A rather vintage and common-looking aluminum screen door (the only “swinging” exterior door in the house) also designates it as such.
Once inside the very small foyer, the visitor is immediately faced with a directional choice of left, right or forward.
Choosing left takes you into the home’s main living space, its living room which constitutes about half of the home’s circle. The large patio doors as well as the structures overhead (recently restored) skylights make the space quite well-lit.
Despite the relative smallness of the house—it’s just a one-bedroom home–there is nothing cramped about it. In fact, thanks to the high ceilings and the “open” floor plan of the entire space, the house actually feels quite spacious.
More or less at the center point of home is a staircase. It is the entry to Bucky’s second floor study, a highlight of which is the specially-built curved bookcase that runs along the home’s back wall.
The upstairs study not only maximizes the dome’s upper space but creates a hidden space underneath it to contain, behind sliding wood closet doors accessible from the first floor, all of the home’s necessary machinery (its boiler, water heater, etc.).
Back on the house’s main floor, the living room flows seamlessly into the dining room and around to the kitchen.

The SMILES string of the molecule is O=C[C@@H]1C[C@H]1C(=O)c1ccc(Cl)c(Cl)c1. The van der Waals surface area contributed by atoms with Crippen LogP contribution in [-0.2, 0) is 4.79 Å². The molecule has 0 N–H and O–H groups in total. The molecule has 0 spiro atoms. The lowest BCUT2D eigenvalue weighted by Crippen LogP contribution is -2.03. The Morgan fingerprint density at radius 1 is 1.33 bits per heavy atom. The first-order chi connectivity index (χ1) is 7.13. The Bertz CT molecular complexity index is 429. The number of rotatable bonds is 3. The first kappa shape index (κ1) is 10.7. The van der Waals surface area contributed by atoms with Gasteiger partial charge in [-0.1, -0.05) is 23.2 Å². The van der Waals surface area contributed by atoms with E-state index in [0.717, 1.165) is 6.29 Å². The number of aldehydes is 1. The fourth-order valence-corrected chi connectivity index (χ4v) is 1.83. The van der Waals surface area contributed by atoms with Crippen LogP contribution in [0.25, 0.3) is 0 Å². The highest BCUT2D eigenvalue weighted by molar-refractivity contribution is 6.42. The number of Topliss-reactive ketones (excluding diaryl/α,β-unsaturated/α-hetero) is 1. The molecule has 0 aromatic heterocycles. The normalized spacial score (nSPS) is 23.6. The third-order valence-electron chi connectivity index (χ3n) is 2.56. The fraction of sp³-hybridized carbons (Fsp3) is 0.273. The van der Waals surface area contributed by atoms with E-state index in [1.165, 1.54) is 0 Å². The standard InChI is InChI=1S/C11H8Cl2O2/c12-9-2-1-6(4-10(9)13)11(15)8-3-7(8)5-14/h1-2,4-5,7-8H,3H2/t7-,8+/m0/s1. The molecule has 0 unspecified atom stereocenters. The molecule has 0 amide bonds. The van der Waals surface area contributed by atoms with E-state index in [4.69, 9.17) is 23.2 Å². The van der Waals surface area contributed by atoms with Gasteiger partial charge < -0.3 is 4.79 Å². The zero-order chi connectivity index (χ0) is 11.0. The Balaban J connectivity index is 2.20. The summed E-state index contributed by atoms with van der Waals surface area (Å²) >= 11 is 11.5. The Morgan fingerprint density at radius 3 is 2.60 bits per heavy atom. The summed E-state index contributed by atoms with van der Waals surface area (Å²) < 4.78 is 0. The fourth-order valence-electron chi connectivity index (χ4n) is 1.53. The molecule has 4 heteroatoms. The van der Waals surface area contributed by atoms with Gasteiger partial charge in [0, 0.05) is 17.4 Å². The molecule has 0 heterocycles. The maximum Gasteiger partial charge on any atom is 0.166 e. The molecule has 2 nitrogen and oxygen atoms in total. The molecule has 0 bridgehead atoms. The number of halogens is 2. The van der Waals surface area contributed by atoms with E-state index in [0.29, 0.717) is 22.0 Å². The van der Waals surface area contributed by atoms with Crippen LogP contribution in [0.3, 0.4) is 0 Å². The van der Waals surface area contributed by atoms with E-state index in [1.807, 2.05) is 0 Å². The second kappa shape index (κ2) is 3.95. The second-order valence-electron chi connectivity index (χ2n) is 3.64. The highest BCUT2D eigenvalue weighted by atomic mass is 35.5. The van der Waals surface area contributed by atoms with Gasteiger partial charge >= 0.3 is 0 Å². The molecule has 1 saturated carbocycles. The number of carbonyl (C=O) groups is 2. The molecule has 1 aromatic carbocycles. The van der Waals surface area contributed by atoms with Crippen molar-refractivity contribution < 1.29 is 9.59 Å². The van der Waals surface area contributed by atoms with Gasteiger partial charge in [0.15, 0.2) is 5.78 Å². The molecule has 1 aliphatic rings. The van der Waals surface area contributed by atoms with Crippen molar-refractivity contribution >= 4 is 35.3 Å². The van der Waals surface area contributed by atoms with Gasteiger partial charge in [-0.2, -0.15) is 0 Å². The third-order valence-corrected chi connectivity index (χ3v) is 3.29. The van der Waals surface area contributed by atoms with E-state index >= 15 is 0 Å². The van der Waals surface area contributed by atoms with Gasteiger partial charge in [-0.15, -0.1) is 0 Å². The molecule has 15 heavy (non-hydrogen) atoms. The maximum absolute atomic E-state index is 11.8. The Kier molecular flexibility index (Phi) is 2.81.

While the kitchen’s single wall of sink, wood cabinets and major appliances look quite retro (if in a cool and hipster kind of way), the Fuller’s choice of an Eames table and chairs (visible in vintage photos) continues the home’s overwhelming modernist vibe.
Further around the circumference of the home, through a hanging door that folds accordion-like into the wall (another Fuller trait), one enters into the home’s bedroom.
It contains two serviceable, if very unromantic, single beds. At the back of the bedroom, between the two beds, is access to the home’s master bathroom. There is also within that room a small closet.
Exiting the bedroom, at the opposite end from where one enters, takes one through a (very small) vestibule/storage area where build-in shelves (try to) make the most of this existing space.
Then, following the home’s normal, circular flow, one arrives back to the entry hall, back to where they started. There is also a door located there that leads into the home’s second bath, a guest/half bathroom.
A unique feature that Fuller drew into the original house also allows this second bath to be accessible from the bedroom which originally granted him and Anne his and her water closets.
Though one assumes that living in such a minimalist setting could be aggravating from time to time, there remains something exceedingly calming, even aggressively Asian, about the “life in the round” that this home suggests.